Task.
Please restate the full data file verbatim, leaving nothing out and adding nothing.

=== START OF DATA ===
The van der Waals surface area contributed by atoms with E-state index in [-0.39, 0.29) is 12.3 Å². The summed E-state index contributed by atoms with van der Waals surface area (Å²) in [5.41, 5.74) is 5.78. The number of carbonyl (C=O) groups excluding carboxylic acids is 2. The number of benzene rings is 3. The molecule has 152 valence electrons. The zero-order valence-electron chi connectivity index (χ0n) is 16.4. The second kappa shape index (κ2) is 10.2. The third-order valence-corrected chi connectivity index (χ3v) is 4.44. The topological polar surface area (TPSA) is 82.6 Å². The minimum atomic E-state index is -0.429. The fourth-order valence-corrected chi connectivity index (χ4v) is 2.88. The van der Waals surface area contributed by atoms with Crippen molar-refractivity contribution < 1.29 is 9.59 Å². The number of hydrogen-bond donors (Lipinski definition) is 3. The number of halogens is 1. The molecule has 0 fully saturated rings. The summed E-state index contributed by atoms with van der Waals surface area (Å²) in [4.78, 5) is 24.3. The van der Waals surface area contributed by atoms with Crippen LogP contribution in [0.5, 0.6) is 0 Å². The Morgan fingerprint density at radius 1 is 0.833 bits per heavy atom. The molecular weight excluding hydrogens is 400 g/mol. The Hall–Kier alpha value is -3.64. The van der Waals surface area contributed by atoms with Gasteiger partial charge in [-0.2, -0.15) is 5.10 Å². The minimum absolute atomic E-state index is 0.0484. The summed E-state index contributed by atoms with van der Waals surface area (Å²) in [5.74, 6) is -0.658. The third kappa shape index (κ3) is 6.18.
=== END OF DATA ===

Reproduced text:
The van der Waals surface area contributed by atoms with E-state index in [-0.39, 0.29) is 12.3 Å². The summed E-state index contributed by atoms with van der Waals surface area (Å²) in [5.41, 5.74) is 5.78. The number of carbonyl (C=O) groups excluding carboxylic acids is 2. The number of benzene rings is 3. The molecule has 152 valence electrons. The zero-order valence-electron chi connectivity index (χ0n) is 16.4. The second kappa shape index (κ2) is 10.2. The third-order valence-corrected chi connectivity index (χ3v) is 4.44. The topological polar surface area (TPSA) is 82.6 Å². The minimum atomic E-state index is -0.429. The fourth-order valence-corrected chi connectivity index (χ4v) is 2.88. The van der Waals surface area contributed by atoms with Crippen molar-refractivity contribution < 1.29 is 9.59 Å². The number of hydrogen-bond donors (Lipinski definition) is 3. The number of halogens is 1. The molecule has 0 fully saturated rings. The summed E-state index contributed by atoms with van der Waals surface area (Å²) in [4.78, 5) is 24.3. The van der Waals surface area contributed by atoms with Crippen LogP contribution in [0.5, 0.6) is 0 Å². The Morgan fingerprint density at radius 1 is 0.833 bits per heavy atom. The molecular weight excluding hydrogens is 400 g/mol. The Hall–Kier alpha value is -3.64. The van der Waals surface area contributed by atoms with Gasteiger partial charge in [-0.2, -0.15) is 5.10 Å². The minimum absolute atomic E-state index is 0.0484. The summed E-state index contributed by atoms with van der Waals surface area (Å²) in [5.74, 6) is -0.658. The third kappa shape index (κ3) is 6.18.